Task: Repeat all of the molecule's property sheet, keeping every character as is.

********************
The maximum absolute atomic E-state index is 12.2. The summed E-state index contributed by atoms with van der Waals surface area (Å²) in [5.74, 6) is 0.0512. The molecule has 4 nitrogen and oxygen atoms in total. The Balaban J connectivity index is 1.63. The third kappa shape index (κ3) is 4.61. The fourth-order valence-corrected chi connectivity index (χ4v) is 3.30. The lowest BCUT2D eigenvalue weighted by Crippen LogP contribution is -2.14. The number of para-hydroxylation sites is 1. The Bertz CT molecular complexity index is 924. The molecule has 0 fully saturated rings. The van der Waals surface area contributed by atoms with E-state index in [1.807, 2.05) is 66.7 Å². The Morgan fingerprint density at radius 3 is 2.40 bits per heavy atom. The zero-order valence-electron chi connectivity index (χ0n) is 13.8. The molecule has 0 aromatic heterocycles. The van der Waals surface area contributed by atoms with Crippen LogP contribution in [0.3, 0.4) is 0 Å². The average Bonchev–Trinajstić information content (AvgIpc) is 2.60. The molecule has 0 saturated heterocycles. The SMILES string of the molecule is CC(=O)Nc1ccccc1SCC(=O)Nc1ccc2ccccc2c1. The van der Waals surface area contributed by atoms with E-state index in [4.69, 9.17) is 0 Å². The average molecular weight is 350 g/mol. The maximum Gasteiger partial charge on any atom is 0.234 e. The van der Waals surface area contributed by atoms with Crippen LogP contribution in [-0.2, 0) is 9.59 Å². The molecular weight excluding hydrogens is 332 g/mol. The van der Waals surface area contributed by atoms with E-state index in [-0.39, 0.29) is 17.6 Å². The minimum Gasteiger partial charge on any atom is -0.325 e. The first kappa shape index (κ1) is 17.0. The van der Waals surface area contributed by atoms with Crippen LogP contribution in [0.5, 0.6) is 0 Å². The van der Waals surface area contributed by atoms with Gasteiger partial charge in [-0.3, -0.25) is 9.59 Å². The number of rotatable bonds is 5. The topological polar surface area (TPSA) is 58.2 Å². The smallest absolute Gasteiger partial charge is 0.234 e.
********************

The maximum absolute atomic E-state index is 12.2. The summed E-state index contributed by atoms with van der Waals surface area (Å²) in [5.74, 6) is 0.0512. The molecule has 4 nitrogen and oxygen atoms in total. The Balaban J connectivity index is 1.63. The third kappa shape index (κ3) is 4.61. The fourth-order valence-corrected chi connectivity index (χ4v) is 3.30. The lowest BCUT2D eigenvalue weighted by Crippen LogP contribution is -2.14. The number of para-hydroxylation sites is 1. The Bertz CT molecular complexity index is 924. The molecule has 0 fully saturated rings. The van der Waals surface area contributed by atoms with E-state index in [1.807, 2.05) is 66.7 Å². The Morgan fingerprint density at radius 3 is 2.40 bits per heavy atom. The zero-order valence-electron chi connectivity index (χ0n) is 13.8. The molecule has 0 aromatic heterocycles. The van der Waals surface area contributed by atoms with Crippen LogP contribution in [0.3, 0.4) is 0 Å². The average Bonchev–Trinajstić information content (AvgIpc) is 2.60. The molecule has 0 saturated heterocycles. The SMILES string of the molecule is CC(=O)Nc1ccccc1SCC(=O)Nc1ccc2ccccc2c1. The van der Waals surface area contributed by atoms with E-state index in [4.69, 9.17) is 0 Å². The average molecular weight is 350 g/mol. The maximum Gasteiger partial charge on any atom is 0.234 e. The van der Waals surface area contributed by atoms with Crippen LogP contribution in [-0.2, 0) is 9.59 Å². The molecular weight excluding hydrogens is 332 g/mol. The van der Waals surface area contributed by atoms with E-state index in [-0.39, 0.29) is 17.6 Å². The minimum Gasteiger partial charge on any atom is -0.325 e. The first kappa shape index (κ1) is 17.0. The van der Waals surface area contributed by atoms with Crippen LogP contribution in [0.5, 0.6) is 0 Å². The van der Waals surface area contributed by atoms with Gasteiger partial charge in [-0.3, -0.25) is 9.59 Å². The number of rotatable bonds is 5. The topological polar surface area (TPSA) is 58.2 Å². The smallest absolute Gasteiger partial charge is 0.234 e.